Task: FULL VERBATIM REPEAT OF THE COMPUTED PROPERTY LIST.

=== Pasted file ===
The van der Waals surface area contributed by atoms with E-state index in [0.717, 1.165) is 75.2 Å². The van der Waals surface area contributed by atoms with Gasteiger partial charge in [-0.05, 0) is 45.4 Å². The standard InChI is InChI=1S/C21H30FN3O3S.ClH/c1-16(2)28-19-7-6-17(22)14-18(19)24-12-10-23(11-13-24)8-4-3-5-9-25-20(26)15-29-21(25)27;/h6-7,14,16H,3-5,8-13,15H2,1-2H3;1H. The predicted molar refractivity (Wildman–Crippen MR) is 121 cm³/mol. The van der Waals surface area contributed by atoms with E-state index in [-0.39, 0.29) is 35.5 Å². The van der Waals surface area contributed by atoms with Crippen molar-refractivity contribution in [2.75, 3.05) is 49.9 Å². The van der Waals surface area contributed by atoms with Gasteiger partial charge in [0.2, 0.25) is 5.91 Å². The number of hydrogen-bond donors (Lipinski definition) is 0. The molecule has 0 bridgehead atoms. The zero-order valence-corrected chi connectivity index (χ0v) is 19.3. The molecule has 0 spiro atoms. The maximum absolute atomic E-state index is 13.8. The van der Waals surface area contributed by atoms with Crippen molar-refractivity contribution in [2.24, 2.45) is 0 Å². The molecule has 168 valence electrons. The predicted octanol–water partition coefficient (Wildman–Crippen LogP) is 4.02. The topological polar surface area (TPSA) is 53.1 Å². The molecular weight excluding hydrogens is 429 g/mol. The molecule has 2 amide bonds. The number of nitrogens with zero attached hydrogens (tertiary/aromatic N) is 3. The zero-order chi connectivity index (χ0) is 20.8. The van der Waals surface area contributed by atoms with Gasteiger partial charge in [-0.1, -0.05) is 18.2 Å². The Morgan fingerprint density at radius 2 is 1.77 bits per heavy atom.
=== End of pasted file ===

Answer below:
The van der Waals surface area contributed by atoms with E-state index in [0.717, 1.165) is 75.2 Å². The van der Waals surface area contributed by atoms with Gasteiger partial charge in [-0.05, 0) is 45.4 Å². The standard InChI is InChI=1S/C21H30FN3O3S.ClH/c1-16(2)28-19-7-6-17(22)14-18(19)24-12-10-23(11-13-24)8-4-3-5-9-25-20(26)15-29-21(25)27;/h6-7,14,16H,3-5,8-13,15H2,1-2H3;1H. The predicted molar refractivity (Wildman–Crippen MR) is 121 cm³/mol. The van der Waals surface area contributed by atoms with E-state index in [-0.39, 0.29) is 35.5 Å². The van der Waals surface area contributed by atoms with Crippen molar-refractivity contribution in [2.75, 3.05) is 49.9 Å². The van der Waals surface area contributed by atoms with Gasteiger partial charge in [0.2, 0.25) is 5.91 Å². The number of hydrogen-bond donors (Lipinski definition) is 0. The molecule has 0 bridgehead atoms. The zero-order valence-corrected chi connectivity index (χ0v) is 19.3. The molecule has 0 spiro atoms. The maximum absolute atomic E-state index is 13.8. The van der Waals surface area contributed by atoms with Crippen molar-refractivity contribution in [2.24, 2.45) is 0 Å². The molecule has 168 valence electrons. The predicted octanol–water partition coefficient (Wildman–Crippen LogP) is 4.02. The topological polar surface area (TPSA) is 53.1 Å². The molecular weight excluding hydrogens is 429 g/mol. The molecule has 2 amide bonds. The number of nitrogens with zero attached hydrogens (tertiary/aromatic N) is 3. The zero-order chi connectivity index (χ0) is 20.8. The van der Waals surface area contributed by atoms with Gasteiger partial charge in [-0.1, -0.05) is 18.2 Å². The Morgan fingerprint density at radius 2 is 1.77 bits per heavy atom.